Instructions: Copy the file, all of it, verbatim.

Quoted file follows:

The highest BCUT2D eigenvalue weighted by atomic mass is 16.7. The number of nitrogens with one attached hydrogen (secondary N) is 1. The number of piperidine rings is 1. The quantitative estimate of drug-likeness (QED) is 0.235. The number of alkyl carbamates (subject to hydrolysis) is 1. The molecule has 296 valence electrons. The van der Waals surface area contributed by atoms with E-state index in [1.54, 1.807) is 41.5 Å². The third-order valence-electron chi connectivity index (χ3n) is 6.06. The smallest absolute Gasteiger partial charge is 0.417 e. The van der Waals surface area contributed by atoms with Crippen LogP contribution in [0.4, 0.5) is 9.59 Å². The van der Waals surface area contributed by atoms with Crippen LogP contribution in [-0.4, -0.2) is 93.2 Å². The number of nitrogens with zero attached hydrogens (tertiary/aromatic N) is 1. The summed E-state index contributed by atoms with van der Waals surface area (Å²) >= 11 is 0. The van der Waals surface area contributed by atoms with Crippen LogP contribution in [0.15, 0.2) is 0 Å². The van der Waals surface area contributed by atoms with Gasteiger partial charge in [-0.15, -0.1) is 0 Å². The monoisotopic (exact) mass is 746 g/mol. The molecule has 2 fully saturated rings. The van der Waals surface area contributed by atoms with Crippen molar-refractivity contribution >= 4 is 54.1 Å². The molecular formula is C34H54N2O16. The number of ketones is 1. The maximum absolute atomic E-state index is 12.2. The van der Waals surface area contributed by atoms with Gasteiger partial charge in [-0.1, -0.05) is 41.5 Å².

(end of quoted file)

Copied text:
The highest BCUT2D eigenvalue weighted by atomic mass is 16.7. The number of nitrogens with one attached hydrogen (secondary N) is 1. The number of piperidine rings is 1. The quantitative estimate of drug-likeness (QED) is 0.235. The number of alkyl carbamates (subject to hydrolysis) is 1. The molecule has 296 valence electrons. The van der Waals surface area contributed by atoms with E-state index in [1.54, 1.807) is 41.5 Å². The third-order valence-electron chi connectivity index (χ3n) is 6.06. The smallest absolute Gasteiger partial charge is 0.417 e. The van der Waals surface area contributed by atoms with Crippen LogP contribution in [0.4, 0.5) is 9.59 Å². The van der Waals surface area contributed by atoms with Crippen LogP contribution in [-0.4, -0.2) is 93.2 Å². The number of nitrogens with zero attached hydrogens (tertiary/aromatic N) is 1. The summed E-state index contributed by atoms with van der Waals surface area (Å²) >= 11 is 0. The van der Waals surface area contributed by atoms with Crippen LogP contribution in [0.15, 0.2) is 0 Å². The van der Waals surface area contributed by atoms with Gasteiger partial charge in [-0.15, -0.1) is 0 Å². The monoisotopic (exact) mass is 746 g/mol. The molecule has 2 fully saturated rings. The van der Waals surface area contributed by atoms with Crippen molar-refractivity contribution >= 4 is 54.1 Å². The molecular formula is C34H54N2O16. The number of ketones is 1. The maximum absolute atomic E-state index is 12.2. The van der Waals surface area contributed by atoms with Gasteiger partial charge in [-0.1, -0.05) is 41.5 Å².